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Effects of connectivity and regional dynamics on restoration trajectories for small mammal communities on Midwestern grasslands

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Title: Effects of connectivity and regional dynamics on restoration trajectories for small mammal communities on Midwestern grasslands
Author(s): Mulligan, Matthew
Advisor(s): Schooley, Robert L.
Department / Program: Natural Res & Env Sci
Discipline: Natural Res & Env Sciences
Degree Granting Institution: University of Illinois at Urbana-Champaign
Degree: M.S.
Genre: Thesis
Subject(s): grassland restoration linear habitats population dynamics restoration trajectories small mammals voles
Abstract: Grasslands are among the most imperiled of the North American ecosystems, with ≤ 1% of tallgrass prairie remaining. The State Acres for Wildlife Enhancement (SAFE) is a national conservation program that converts agricultural fields into grasslands with the primary focus on improving habitat for high priority wildlife species. Because small mammals can be important indicators of ecosystem function, I sampled small mammal communities to evaluate restoration efforts under the SAFE program in Illinois. I livetrapped small mammals during 3 summers (2009-2011) on plots that were recently seeded, seeded 1-4 years prior to sampling, or established references (>10 yrs old). Overall, the dominant species were the deer mouse (Peromyscus maniculatus), prairie vole (Microtus ochrogaster), and meadow vole (Microtus pennsylvanicus); which combined represented 92-97% of total captures each year. Typical restoration trajectories for small mammal communities included a shift over time from dominance by generalist Peromyscus to communities that included substantial numbers of Microtus. During the first year of community assembly following restoration, the abundance of Microtus depended on spatial connectivity provided by linear habitats (roadside ditches and grass waterways) within 300 m, which probably served as temporary habitats and movement corridors. Patch size and seeding type (cool-season versus warm-season grasses) were not predictors of initial restoration trajectories. In 2011, populations of Microtus experienced a severe regional decline that might have reflected multi-year population cycles. During the crash, most remaining voles occurred on restored SAFE grasslands but not on established grasslands. This surprising outcome suggests young restoration plots could function as refuges for voles during population declines in agricultural landscapes in the Midwest region. Overall, my study highlights the need for adopting landscape mosaic approaches in ecological restoration.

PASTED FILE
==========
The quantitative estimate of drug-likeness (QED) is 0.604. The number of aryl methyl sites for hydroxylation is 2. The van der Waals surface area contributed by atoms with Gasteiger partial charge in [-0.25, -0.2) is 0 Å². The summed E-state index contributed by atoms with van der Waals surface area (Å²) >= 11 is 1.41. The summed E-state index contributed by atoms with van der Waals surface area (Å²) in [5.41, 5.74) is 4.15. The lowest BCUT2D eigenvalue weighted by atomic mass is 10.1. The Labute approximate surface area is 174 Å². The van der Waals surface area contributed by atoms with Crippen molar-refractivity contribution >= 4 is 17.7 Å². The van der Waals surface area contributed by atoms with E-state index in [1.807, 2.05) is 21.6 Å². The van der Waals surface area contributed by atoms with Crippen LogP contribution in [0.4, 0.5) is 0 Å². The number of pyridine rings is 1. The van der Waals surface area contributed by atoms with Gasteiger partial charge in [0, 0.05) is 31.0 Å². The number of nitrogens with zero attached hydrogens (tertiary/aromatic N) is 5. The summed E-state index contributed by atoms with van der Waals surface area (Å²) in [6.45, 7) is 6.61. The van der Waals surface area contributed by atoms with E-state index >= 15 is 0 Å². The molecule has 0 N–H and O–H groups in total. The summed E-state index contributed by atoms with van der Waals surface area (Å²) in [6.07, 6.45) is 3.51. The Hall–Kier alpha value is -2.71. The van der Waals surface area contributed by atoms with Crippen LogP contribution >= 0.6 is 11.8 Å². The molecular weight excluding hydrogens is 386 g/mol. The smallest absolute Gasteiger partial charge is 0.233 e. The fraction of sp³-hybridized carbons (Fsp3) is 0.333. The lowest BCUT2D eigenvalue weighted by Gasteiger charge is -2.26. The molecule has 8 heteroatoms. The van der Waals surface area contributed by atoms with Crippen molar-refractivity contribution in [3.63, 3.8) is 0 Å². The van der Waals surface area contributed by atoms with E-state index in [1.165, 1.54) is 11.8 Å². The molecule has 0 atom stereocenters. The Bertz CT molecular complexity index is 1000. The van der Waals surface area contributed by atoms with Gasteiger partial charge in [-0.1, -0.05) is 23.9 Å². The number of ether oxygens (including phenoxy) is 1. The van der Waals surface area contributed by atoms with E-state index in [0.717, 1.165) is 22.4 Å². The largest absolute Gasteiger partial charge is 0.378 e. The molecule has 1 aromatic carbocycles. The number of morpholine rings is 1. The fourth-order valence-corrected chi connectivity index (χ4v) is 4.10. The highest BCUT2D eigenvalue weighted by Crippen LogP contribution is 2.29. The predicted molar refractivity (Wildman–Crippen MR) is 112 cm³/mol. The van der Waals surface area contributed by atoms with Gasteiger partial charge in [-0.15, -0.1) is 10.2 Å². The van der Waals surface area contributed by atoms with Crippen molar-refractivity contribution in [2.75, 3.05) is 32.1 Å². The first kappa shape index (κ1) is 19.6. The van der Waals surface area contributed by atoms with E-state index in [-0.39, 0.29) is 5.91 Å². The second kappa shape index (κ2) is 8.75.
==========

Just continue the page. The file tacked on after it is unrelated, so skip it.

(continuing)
Issue Date: 2012-09-18
URI: http://hdl.handle.net/2142/34408
Rights Information: Copyright 2012 Matthew Mulligan
Date Available in IDEALS: 2012-09-18
Date Deposited: 2012-08
 

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